15:15 Rehearsal for Christmas Carolers in the W.O. Mess
Plan of the Day, December 23, 1944
Received 200 bags of mail and packages on December 24, 1944. Christmas day 1944 “got some more mail on board and the band sang Christmas carols over the loud speaker it sure was nice.”
Christmas of 1944 found us involved in the Philippines campaign. I cannot remember much about the decorations but the holiday meal so far from home was remarkably authentic. Three of the most memorable gifts I received that Christmas were a can of milk chocolate from home which had gone stale and turned white, a beautiful gold pen knife from my wife for censoring mail, and a gift from the Women’s Society for Christian Service from our Methodist church back home. It was a first aid kit! Such a morale builder, but the ladies were thinking like Moms, we supposed. We blessed them anyway.
The Christmas season was a very special time for the crew. Cards were taped inside our lockers; small decorations were given to offices and compartments where safety was not compromised. There were special menus and music was piped throughout the ship from V-discs. We shared cards, pictures and even love letters. We were a happy crew.
Gordon Knapp, 1945
Note: In November 1945, Frederick & Nelson department store selected gifts for the children of officers and men of BB55 from funds the ship sent.
Plans are being formulated for a gigantic Christmas party to be held aboard the North Carolina for the school children of the Officers and Men. The ship and mess halls will be decorated with holly and Christmas trees and wreaths and every effort will be made to show the children a good time. The Recreation Committee is in charge.
December 15, 1946, Showboat newsletter
Background: In December 1943, after 30 days at sea, BB55 headed to Efate in the New Hebrides for some rest and relaxation. Chaplain Everett Wuebbens arranged a burlesque show for the men. There were skits, dances, strip tease and comedy acts. The highlight was the crew members dressed in drag, complete with wigs made from manila line.
At the end of the show the Chaplain asked everyone to remain in their seats. The Chaplain had collected $5.00 from men who had children back home and sent the proceeds to Macy’s department store to buy gifts for the kids. Macy’s gathered as many of the children and their Mothers as possible and made a film reel of each family member saying “hi” to their loved one on BB55.
In 1943 we settled down for a nice quiet Christmas in Efate, New Hebrides. Our Chaplain had worked out a show for Christmas (a burlesque) and had planned a Christmas Church service. On the 24th of December it was announced that the ship would get underway the following morning. The burlesque show was given Christmas Eve instead. It was a very good show, with chorus gals, strip tease and everything. It was a big success.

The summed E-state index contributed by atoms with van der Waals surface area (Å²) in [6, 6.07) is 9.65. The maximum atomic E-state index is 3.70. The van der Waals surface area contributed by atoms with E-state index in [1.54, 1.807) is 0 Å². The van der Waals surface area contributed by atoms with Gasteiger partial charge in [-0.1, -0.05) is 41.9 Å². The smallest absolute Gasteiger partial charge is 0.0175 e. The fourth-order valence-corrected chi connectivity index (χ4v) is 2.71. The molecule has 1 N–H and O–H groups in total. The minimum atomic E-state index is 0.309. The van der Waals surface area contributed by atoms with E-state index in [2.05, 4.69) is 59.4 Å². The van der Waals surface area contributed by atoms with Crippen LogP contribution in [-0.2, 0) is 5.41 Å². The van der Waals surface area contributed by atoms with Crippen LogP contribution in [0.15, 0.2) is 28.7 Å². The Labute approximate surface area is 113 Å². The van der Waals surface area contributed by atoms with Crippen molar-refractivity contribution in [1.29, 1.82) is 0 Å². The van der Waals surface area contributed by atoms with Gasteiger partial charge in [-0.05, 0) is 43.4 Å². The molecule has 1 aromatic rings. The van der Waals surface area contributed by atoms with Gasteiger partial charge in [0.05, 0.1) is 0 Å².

On Christmas morning a small group of the band played Christmas carols over the P.A. system. At 1000 the ship got underway. We had a big Christmas dinner at sea.
Christmas 1943, the Chaplain had collected money, $5 I believe from crewmen who had children in the states. Sent money to Macy’s and they bought each a present and sent it to them for Christmas. He also had gotten a group together to put on a burlesque show on Christmas day. Crewmen in drag, wigs made from manila line, dancers, strippers, comedians, the whole bit. We received orders however that we had to get underway on Christmas day so the Chaplain put it on Christmas eve. It was a great show, the guys were great and everyone enjoyed the show. When over the Chaplain asked everyone to remain seated as he had a surprise for them. It was unknown to anyone that Macy’s had gathered all the children they could with their Moms and filmed it, then sent it to the Chaplain. Each child and Mom would say “Hi” to their loved one. I don’t believe there were many dry eyes that night.
The night of the smoker they had a news reel made just for our ship. Remember I told you the ship was sending gifts to kids whose fathers are on the North Carolina. Well they took news reels of it and showed us, the end was swell. The kids were all singing Merry Christmas sailor. Many [ ] to you. And once in a while they would show a picture of our ship underway. Where it was taken I don’t know.
Paul Wieser, letter written 12/26/43
To start the day off right, reveille sounded and before we managed to get the sleep out of our eyes, Christmas carol music came over the loud speaker system, and it certainly made us all feel good deep inside. Then a pleasant voice announced that there would be no working parties that day, and that he wished us a Merry Christmas. Breakfast was enjoyed by all hands, and then we all turned to, getting some of the messing spaces decorated with the stuff our committees had obtained ashore. It was a lot of fun and by the time our big dinner was ready, it really looked swell. We knocked off decorating long enough to hold mass and a divine service. The afternoon was spent opening and sampling the goodies received in the many Christmas packages that just arrived on time: sure, we helped each other. In the evening we had a swell movie below decks, and then to bed.
Christmas 1941, Tarheel newsletter
Everyone is having a field day and fiesta on the fantail this afternoon because a little show was put on for the crew by the crew for all to enjoy and have a swell time. They had music, jokes, funny costumes, and very good acting. We all had a ball.
Louis Favereaux, December 15, 1942
Like when Christmas would come, we would have our Christmas services for church. We would have a nice big meal and then, of course, we would try to get mail.